Conduct Interviews

Interviews are the most effective means of getting the information you need to build a proper persona, but they are also the most expensive and the most time-consuming.  One way to integrate persona interviews into your current online marketing plan is to make them a part of your typical sales meetings and discussions with prospects.
This works remarkably well because many of the answers you need to build a successful persona are the same as those you need to close the sale. Instead of focusing solely on demographics and other “basic” information, take the time to dig deeper with value-based queries such as:
  • Why is the person or company looking to make a purchase right now?
  • What problems/challenges does this lead face?
  • Why are the solutions to these problems/challenges important?
  • What are the consequences of not having the right solution?
  • How will they select the vendor/provider to provide the solution?
  • Why were the selection criteria chosen?
  • How do they prefer to interact with the vendor/provider?
  • What do they absolutely not want in a provider/vendor/solution (i.e. deal breakers)?
Pay particular attention to the answers to the “why” questions, because these will give you the reasons behind their needs, which are reasons you need to address when marketing to each persona.

What’s Next?

After you’ve conducted all the research, analyzed buying trends, and gotten answers to your interview questions, what do you do with all that research? In a word: categorize. Start grouping customer profiles based on the kind of solution they need, the kinds of problems they have, their goals, or any other common factor that makes sense for your business.
Once you have your customer profiles in specific groups, start looking for commonalities – not only in demographics, but in other traits as well. For example:
  • Do these customers rank their problems in a similar way? (i.e. 85% of customers who purchase X are looking for an answer to problem Y)
  • Which factors most influence the buying decision?
  • What questions do these customers ask, consistently?
  • Why are these customers choosing us over the competition?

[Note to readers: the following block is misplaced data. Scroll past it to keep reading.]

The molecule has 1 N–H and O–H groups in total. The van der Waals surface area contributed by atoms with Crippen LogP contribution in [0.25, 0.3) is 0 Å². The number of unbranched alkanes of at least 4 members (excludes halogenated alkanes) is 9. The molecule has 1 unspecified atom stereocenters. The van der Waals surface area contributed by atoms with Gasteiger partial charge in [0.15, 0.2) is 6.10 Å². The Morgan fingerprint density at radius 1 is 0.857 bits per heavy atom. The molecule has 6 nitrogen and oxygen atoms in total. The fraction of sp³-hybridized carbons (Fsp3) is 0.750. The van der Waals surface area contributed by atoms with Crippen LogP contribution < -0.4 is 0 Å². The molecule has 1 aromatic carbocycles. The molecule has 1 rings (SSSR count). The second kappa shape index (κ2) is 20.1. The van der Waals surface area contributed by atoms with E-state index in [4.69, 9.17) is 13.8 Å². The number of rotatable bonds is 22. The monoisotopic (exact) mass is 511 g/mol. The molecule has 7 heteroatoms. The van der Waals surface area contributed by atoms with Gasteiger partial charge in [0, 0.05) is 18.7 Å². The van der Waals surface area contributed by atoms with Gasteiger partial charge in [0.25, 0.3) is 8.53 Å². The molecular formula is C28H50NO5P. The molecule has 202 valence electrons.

Your persona will initially look something like this:
Persona: Janie Doe – 35 years old, works in customer acquisition, management role
Chief problems/pain points: Client needs a fast, simple way to keep track of lead interactions, past conversations, and sales for previous customers. Because of constant travel, client must have an integrated mobile access to any solution.
Ideal Solution: Mobile application that provides seamless integration with web and desktop apps. Triggers alerts for specific lead statuses as selected by the client.
Preferred Method(s) of contact: Social media – Twitter – or email
Most likely to purchase when: Quarterly sales numbers are coming due – two to three weeks prior
This is a solid starting point for both sales conversations and messaging for your online marketing. Already we see that this is a potential client who thrives on mobility. This means several things:
  • The mobile website for your company needs to be easy to navigate – chances are, this client isn’t going to be doing research at her desktop
  • Marketing copy needs to focus on the benefits of your app’s mobility, and custom alerts.
  • Your online outreach needs to include social media (Twitter specifically) and your email marketing campaign needs to demonstrate clear value.
Over time, as you get a more nuanced refinement of each customer persona, you will likely find other important details that can make or break a sale. It’s up to you to address these details both in person and in the marketing copy you use to attract leads.
Building personas takes serious effort and attention to detail, but the end result is a tighter, more effective marketing campaign. When you reach out to your leads, do you have a specific persona in mind? If not, it’s time to create them!

Friday, July 19, 2013

Incorporating Social Media into Your Workflow: Four Steps to Success

Can you imagine a world without social media?  These days everything is becoming integrated with social media - even your real world (in the store) shopping.  But how do you efficiently manage incorporating this into your daily routine?  On our blog at Bear Creek Web, we covered some basics:

For many small business owners, the first hurdle to overcome is finding the time to engage via social media. While there's no one-size-fits-all solution for the perfect social media workflow, that doesn't mean you can't develop a solution that's perfect for your business. Follow these four steps for a smooth start to your social media campaigns:

Step 1: Confirm Your Processes

In our first post we discussed the importance of coming up with a plan for your social media marketing campaigns. Now is the time to take another look at your plan to be sure you didn't forget any critical details. Be sure you have answers to these questions (at minimum):
  • Who will monitor social media conversations concerning your company?
  • What are the policies in place for what is acceptable for social media posts?
  • How will you handle misinformation or mistakes? (Tip: Mistakes are less important than how your company handles them. Prompt responses will leave a good impression.)
  • What are the policies in place for dealing with legitimate complaints?
  • What about compliments?
  • Whose responsibility will it be to compile the data from your social networks and report back on your goals?